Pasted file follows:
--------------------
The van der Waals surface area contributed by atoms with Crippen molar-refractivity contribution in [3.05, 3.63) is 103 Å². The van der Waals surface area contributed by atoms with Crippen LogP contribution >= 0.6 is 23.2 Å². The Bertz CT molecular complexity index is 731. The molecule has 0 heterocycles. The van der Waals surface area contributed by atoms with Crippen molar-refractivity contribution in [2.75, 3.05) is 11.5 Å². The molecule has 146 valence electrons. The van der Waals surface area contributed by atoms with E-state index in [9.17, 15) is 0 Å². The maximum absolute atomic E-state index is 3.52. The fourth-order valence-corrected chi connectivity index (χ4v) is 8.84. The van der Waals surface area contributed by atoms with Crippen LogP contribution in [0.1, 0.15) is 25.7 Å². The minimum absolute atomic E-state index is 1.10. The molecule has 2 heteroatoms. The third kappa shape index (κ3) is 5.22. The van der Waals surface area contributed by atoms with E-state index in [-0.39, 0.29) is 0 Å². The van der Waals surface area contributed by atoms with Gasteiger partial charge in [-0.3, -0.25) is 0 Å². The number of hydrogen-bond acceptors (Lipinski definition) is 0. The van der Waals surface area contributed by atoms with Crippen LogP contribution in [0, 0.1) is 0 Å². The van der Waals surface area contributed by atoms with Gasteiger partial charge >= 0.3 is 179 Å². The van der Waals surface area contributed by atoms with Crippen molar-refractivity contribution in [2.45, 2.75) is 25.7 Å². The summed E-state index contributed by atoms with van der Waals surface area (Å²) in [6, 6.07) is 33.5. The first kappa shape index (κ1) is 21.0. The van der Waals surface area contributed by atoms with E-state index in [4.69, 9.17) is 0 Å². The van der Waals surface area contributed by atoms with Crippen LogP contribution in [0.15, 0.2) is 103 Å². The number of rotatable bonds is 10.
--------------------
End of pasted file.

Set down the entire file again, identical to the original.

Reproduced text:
The van der Waals surface area contributed by atoms with Crippen molar-refractivity contribution in [3.05, 3.63) is 103 Å². The van der Waals surface area contributed by atoms with Crippen LogP contribution >= 0.6 is 23.2 Å². The Bertz CT molecular complexity index is 731. The molecule has 0 heterocycles. The van der Waals surface area contributed by atoms with Crippen molar-refractivity contribution in [2.75, 3.05) is 11.5 Å². The molecule has 146 valence electrons. The van der Waals surface area contributed by atoms with E-state index in [9.17, 15) is 0 Å². The maximum absolute atomic E-state index is 3.52. The fourth-order valence-corrected chi connectivity index (χ4v) is 8.84. The van der Waals surface area contributed by atoms with Crippen LogP contribution in [0.1, 0.15) is 25.7 Å². The minimum absolute atomic E-state index is 1.10. The molecule has 2 heteroatoms. The third kappa shape index (κ3) is 5.22. The van der Waals surface area contributed by atoms with E-state index in [-0.39, 0.29) is 0 Å². The van der Waals surface area contributed by atoms with Gasteiger partial charge in [-0.3, -0.25) is 0 Å². The number of hydrogen-bond acceptors (Lipinski definition) is 0. The van der Waals surface area contributed by atoms with Crippen LogP contribution in [0, 0.1) is 0 Å². The van der Waals surface area contributed by atoms with Gasteiger partial charge >= 0.3 is 179 Å². The van der Waals surface area contributed by atoms with Crippen molar-refractivity contribution in [2.45, 2.75) is 25.7 Å². The summed E-state index contributed by atoms with van der Waals surface area (Å²) in [6, 6.07) is 33.5. The first kappa shape index (κ1) is 21.0. The van der Waals surface area contributed by atoms with E-state index in [4.69, 9.17) is 0 Å². The van der Waals surface area contributed by atoms with Crippen LogP contribution in [0.15, 0.2) is 103 Å². The number of rotatable bonds is 10.